Economics, Networks and Business Analytics

Scientific Writing, Dissemination and Evaluation (long seminar without exam)

In order to ensure their widest possible dissemination, research results need to be presented in academic publications and in talks. The first goal of this course is to introduce students to basic principles of academic writing and on basic techniques to plan and deliver good academic talks. In addition, the course discusses the key principles of peer review, which is what makes science reliable knowledge. In particular, the course focuses on how to write a professional referee report.

Science Integrity and Misconduct

1. Introduction
a. The age of scientific fraud
b. FFP (Fabrication, Falsification, Plagiarism)
c. Error, misconduct, fraud

2. Great scientists, successful cheaters
a. Is scientific fraud a new phenomenon?
b. Accused: famous scientists were fraudsters?
c. Present vs past

3. Fraudulent images
a. Scientific images as data
b. Introduction to fraudulent image manipulation
c. Image manipulation detection
d. Large scale analysis of image manipulation

Philosophy of Science (long seminar without exam)

This is an introduction to the basic concepts and problems in the analysis of scientific reasoning and inquiry. The course will focus on some central patterns of reasoning and argumentation which in science and critically discuss their features and limitations. Topics covered include the nature of theory and evidence, the logic of theory testing, and the debate about the aims of science and the trustworthiness of scientific results.

Optimal Control

Discrete-time optimal control: dynamic programming for finite/infinite horizon and deterministic/stochastic optimization problems. LQ and LQG problems, Riccati equations, Kalman filter. Deterministic continuous-time optimal control: the Hamilton-Jacobi-Bellman equation and the Pontryagin?s principle. Examples of optimal control problems in economics.
An economic application of optimal control: a dynamic limit pricing model of the firm.

Numerical Optimization

Optimization plays a key role in solving a large variety of decision problems that arise in engineering (design, process operations, embedded systems), data science, machine learning, business analytics, finance, economics, and many others. This course focuses on formulating optimization models and on the most popular numerical methods to solve them.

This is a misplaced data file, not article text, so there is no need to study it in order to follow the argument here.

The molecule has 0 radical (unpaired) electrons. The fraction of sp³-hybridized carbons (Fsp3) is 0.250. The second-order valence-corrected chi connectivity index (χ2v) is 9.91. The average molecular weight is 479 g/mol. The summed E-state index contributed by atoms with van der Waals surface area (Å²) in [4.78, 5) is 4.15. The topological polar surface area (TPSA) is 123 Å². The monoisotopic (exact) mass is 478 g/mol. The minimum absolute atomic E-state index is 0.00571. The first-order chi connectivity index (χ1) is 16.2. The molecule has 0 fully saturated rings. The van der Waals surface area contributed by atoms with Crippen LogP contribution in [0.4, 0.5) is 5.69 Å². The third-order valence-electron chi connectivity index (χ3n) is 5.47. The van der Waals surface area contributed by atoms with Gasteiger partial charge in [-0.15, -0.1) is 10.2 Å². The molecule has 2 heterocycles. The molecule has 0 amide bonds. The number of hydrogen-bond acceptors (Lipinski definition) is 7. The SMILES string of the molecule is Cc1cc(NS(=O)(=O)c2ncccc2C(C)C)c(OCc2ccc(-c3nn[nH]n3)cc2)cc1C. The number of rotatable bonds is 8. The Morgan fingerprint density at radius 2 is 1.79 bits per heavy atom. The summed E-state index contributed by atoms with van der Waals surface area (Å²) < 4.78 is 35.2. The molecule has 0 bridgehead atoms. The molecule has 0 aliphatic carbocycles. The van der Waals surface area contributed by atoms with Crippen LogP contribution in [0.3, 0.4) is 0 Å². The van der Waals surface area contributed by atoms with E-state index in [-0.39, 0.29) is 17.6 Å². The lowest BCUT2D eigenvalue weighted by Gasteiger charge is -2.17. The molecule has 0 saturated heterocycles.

Numerical Methods for the Solution of Partial Differential Equations

The course introduces numerical methods for the approximate solution of initial and boundary value problems governed by linear partial differential equations (PDEs) ubiquitous in physics, engineering, and quantitative finance. The fundamentals of the finite difference method and of the finite element method are introduced step-by-step in reference to exemplary model problems related to heat conduction, linear elasticity, and pricing of stock options in finance. Notions on numerical differentiation, numerical integration, interpolation, and time integration schemes are provided.

Management of Complex Systems: Approaches to Problem Solving

Methods and approach to problem solving. Problem analysis; analysis of complex systems (related to cultural heritage, such as a city of art organization, promotion, etc.). The course will include practical simulations. The course will be linked to a seminar on specific case studies.

Introduction to Complex Systems and Networks

Complexity, self-similarity, scaling, self-organised criticality.
Definition of graphs, real networks and their properties.
Models of static networks, models of network growth.

Lecture 01 Graph Theory Introduction
Lecture 02 Properties of Complex Networks
Lecture 03 Communities
Lecture 04 Different Kind of Graphs
Lecture 05 Ranking
Lecture 06 Static Models of Graphs
Lecture 07 Dynamical Models of Graphs
Lecture 08 Fitness Models
Lecture 09 World Trade Web
Lecture 10 Financial Networks

Introduction to Cognitive and Social Psyschology

This course will provide an introduction to general themes in Cognitive and Social Psychology. In the first part of the course, we will review seminal findings that had a major impact on our knowledge of cognitive processes and social interactions, as well as more recent studies that took advantage of neuroimaging, electrophysiology and brain stimulation methods to shed new light on decision-making and social behaviors.